And then we suffer ! and amongst us one, Who most has suffered, takes dejectedly His seat upon the intellectual throne; And all his store of sad experience he Lays bare of wretched days; Tells us his misery's birth and growth and signs, And how the dying spark of hope was fed, And how the breast was soothed, and how the head, And all his hourly varied anodynes."
In the predominance of language of precision, and yet language exquisitely pure and poetical, full of the light and air of poetry, Mr. Arnold has all the skill and delicacy and discriminating felicity of Dr. Newman.
But Mr. Arnold is not only a poetic sculptor in the exquisite clear-
ness of his outlines ; he is also a poetic water-colour painter of the purest school,—the school which regards what is technically called " body-colour " as a sin, and aims at making transparency of effect almost as important as truth of effect itself. Here Mr. Arnold reminds us of the poet Gray, who paints with the same lucid touch, though certainly with much less richness of impression. There is a good deal in Mr. Arnold's poetry which reminds us, in its style of colouring, more of the celebrated " Elegy in a Country Churchyard" than of any other English poem. But the differ- ence is, that Mr. Arnold is more original in his touches. Gray is full of beauty, but his pictures, both of humanity and of nature, are slightly conventional in their cast ; they are ex- quisitely painted, but painted without marking that the poet's mind has ranged beyond the common horizon, though it has got a far more than common command over the instruments for calling up in others what he sees vividly himself. It is otherwise with Mr. Arnold. He hardly ever paints a lovely scene without some phrase which adds to your knowledge of its charm. This verse, for instance, is like Gray in style, but a good deal above Gray in originality of painting :—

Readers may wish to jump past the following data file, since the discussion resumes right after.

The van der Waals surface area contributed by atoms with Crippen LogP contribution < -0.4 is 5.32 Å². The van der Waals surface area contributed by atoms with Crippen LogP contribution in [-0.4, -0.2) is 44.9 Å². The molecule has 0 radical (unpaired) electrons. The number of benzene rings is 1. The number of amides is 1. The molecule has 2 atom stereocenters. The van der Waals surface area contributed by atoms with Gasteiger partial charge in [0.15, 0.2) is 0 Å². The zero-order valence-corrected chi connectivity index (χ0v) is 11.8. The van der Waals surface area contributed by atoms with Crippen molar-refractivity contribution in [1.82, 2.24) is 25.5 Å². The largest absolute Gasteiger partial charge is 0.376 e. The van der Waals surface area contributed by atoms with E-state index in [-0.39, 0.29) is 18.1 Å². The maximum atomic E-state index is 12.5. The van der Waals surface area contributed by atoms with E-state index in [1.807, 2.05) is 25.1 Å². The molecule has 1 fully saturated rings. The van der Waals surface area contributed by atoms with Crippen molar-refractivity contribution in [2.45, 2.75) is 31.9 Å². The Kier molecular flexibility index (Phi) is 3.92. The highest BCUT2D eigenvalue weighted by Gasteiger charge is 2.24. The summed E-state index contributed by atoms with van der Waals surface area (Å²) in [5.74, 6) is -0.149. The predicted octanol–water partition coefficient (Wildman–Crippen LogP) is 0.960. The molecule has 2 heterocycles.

" But on the stairs what voice is this I hear, Buoyant as morning, and as morning clear ? Say, has some wet, bird-haunted English lawn Lent it the music of its trees at dawn? Or was it from some sun flecked mountain brook That the sweet voice its upland clearness took ?"
That is quite in Gray's style of painting, but the " wet, bird- haunted English lawn " is a touch too original and exquisite for Gray. As a painter in transparent water-colours, however, Mr. Arnold has perhaps never surpassed, though he has very often approached, the beauty of that contrast in " Thyrsis" between a stormy and a brilliant summer, which the June and July of the present year must have often recalled to Mr. Arnold's many
" So. some tempestuous morn in early Juno,
When the year's primal burst of bloom is o'er,
Before the roses and the longest day,—
When garden-walks and all the grassy floor With blossoms red and white of fallen May
And chestnut flowers are strewn,—
So have I beard the cuckoo's parting cry From the wet field through the vest garden trees, Come with the volleying rain and tossing breeze : The bloom is gone, and with the bloom go I.
Too quick despairer, wherefore wilt thou go? Soon will the high Midsummer pomps come on, Soon will the musk carnations break and swell, Soon shall we have gold snapdragon,